A worthwhile message that just doesn't quite fly.

READ REVIEW

NO TWO ALIKE

A sadly lackluster paean to the premise that “no two snowflakes are alike, / almost, almost… / but not quite.”

Beginning with snowflakes, Baker then branches out to celebrate the uniqueness of other things, some found in nature, some manmade—nests, branches, leaves and forests. “No two fences, long and low, / no two roads—where do they go? / No two bridges, wood or stone, / no two houses— / anyone home?” His ultimate message, arrived at on almost the final page, is that every living thing is one of a kind. While it is certainly an important message, the very young may not make the leap from the animals and things that populate the book to humans, which make no appearance. Baker’s digital illustrations fill the spreads with simple shapes and soft, woodsy colors. The two red birds (rather like crestless cardinals) that fly through this wintry wonderland steal the show. Their expressions are adorable, their antics endearing and rather anthropomorphic—one skis, while the other tries to pelt a fox with snowballs. But they may not be enough to carry the flat text and lack of a story line. Indeed, the book depends on the rhymes and the cute birds to keep the pages turning.

A worthwhile message that just doesn't quite fly. (Picture book. 3-5)

Pub Date: Nov. 1, 2011

ISBN: 978-1-4424-1742-7

Page Count: 40

Publisher: Beach Lane/Simon & Schuster

Review Posted Online: Sept. 14, 2011

Kirkus Reviews Issue: Oct. 1, 2011

Did you like this book?

No Comments Yet

A sweet cetacean story.

THE HEART OF A WHALE

The flora and fauna of the ocean respond to a lonely whale’s beautiful music by helping him find another whale.

“Whale’s song was so beautiful it could reach the farthest of faraways.” Over a double-page spread, a simply drawn white whale—detailed with a large eye, a small mouth and fins, and a small lavender heart—swims past a variety of pastel-hued sea denizens. The lyrical text is set in type that emulates hand-lettering. Watercolors are the appropriate choice for a tale that occurs in a sea full of creatures—with an occasional glimpse of land and sky as well as a cheerfully colored sailboat and lighthouse. Collage, pencil sketching, and washes produce a dreamlike effect that also feels sweetly humorous. A double-page spread of sea horses lounging atop spirited jellyfish is especially whimsical. Musical terms are cleverly used to describe the singing whale’s positive effects on others (“a cheerful symphony for a sad urchin”). After several pages of poetic lines about the talented singer, readers learn that his heart feels “empty.” The ocean carries his sighing wish across miles of lovingly rendered sea habitats until the solo becomes a duet. Although the flap copy speaks of friendship, even the youngest of readers will sense that this is a whale of a romance. Beneath its warmth is a poignant reminder of the loss to all if whale songs become history.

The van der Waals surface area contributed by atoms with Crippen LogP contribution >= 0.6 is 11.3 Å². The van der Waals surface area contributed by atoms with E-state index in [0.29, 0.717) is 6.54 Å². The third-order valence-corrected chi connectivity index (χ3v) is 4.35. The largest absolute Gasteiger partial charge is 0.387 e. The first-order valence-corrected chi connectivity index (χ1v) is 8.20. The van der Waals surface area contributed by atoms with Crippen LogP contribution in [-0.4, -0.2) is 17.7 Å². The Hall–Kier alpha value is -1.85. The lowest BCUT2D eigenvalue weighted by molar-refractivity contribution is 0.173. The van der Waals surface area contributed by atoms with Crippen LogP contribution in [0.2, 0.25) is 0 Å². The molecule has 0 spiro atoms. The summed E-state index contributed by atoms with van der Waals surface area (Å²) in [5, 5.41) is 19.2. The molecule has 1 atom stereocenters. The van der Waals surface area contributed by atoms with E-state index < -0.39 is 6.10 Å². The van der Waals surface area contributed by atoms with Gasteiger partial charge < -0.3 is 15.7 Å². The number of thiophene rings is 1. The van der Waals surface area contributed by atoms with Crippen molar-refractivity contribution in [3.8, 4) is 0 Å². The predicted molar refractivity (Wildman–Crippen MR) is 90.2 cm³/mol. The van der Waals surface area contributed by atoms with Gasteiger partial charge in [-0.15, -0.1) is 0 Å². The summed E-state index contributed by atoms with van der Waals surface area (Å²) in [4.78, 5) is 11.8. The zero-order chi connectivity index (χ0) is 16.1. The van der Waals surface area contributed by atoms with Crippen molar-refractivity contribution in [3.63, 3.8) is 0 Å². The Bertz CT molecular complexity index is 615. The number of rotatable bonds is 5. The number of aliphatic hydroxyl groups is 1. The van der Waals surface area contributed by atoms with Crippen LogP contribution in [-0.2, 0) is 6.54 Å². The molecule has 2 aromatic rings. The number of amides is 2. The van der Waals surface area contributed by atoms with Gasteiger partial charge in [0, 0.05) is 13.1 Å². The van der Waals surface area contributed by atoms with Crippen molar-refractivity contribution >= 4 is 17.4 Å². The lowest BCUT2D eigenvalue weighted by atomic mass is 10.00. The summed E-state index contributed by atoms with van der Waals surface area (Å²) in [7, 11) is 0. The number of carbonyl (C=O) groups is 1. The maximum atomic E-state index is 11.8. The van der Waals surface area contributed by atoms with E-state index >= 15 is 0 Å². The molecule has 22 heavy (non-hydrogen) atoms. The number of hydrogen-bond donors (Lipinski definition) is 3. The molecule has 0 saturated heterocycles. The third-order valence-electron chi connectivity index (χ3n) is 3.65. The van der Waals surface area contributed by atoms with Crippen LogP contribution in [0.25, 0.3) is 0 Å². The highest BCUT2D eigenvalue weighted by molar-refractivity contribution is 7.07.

A sweet cetacean story. (Picture book. 3-5)

Pub Date: Jan. 28, 2020

ISBN: 978-1-984-83627-4

Page Count: 40

Publisher: Philomel

Review Posted Online: Sept. 24, 2019

Kirkus Reviews Issue: Oct. 15, 2019

Did you like this book?

No Comments Yet

Watching unlikely friends finally be as “happy as two someones can be” feels like being enveloped in your very own hug.

THE HUG

What to do when you’re a prickly animal hankering for a hug? Why, find another misfit animal also searching for an embrace!

Sweet but “tricky to hug” little Hedgehog is down in the dumps. Wandering the forest, Hedgehog begs different animals for hugs, but each rejects them. Readers will giggle at their panicked excuses—an evasive squirrel must suddenly count its three measly acorns; a magpie begins a drawn-out song—but will also be indignant on poor hedgehog’s behalf. Hedgehog has the appealingly pink-cheeked softness typical of Dunbar’s art, and the gentle watercolors are nonthreatening, though she also captures the animals’ genuine concern about being poked. A wise owl counsels the dejected hedgehog that while the prickles may frighten some, “there’s someone for everyone.” That’s when Hedgehog spots a similarly lonely tortoise, rejected due to its “very hard” shell but perfectly matched for a spiky new friend. They race toward each other until the glorious meeting, marked with swoony peach swirls and overjoyed grins. At this point, readers flip the book to hear the same gloomy tale from the tortoise’s perspective until it again culminates in that joyous hug, a book turn that’s made a pleasure with thick creamy paper and solid binding.

Watching unlikely friends finally be as “happy as two someones can be” feels like being enveloped in your very own hug. (Picture book. 3-5)

Pub Date: April 2, 2019

ISBN: 978-0-571-34875-6

Page Count: 48

Publisher: Faber & Faber

Review Posted Online: Jan. 15, 2019

Kirkus Reviews Issue: Feb. 1, 2019

Did you like this book?

No Comments Yet
more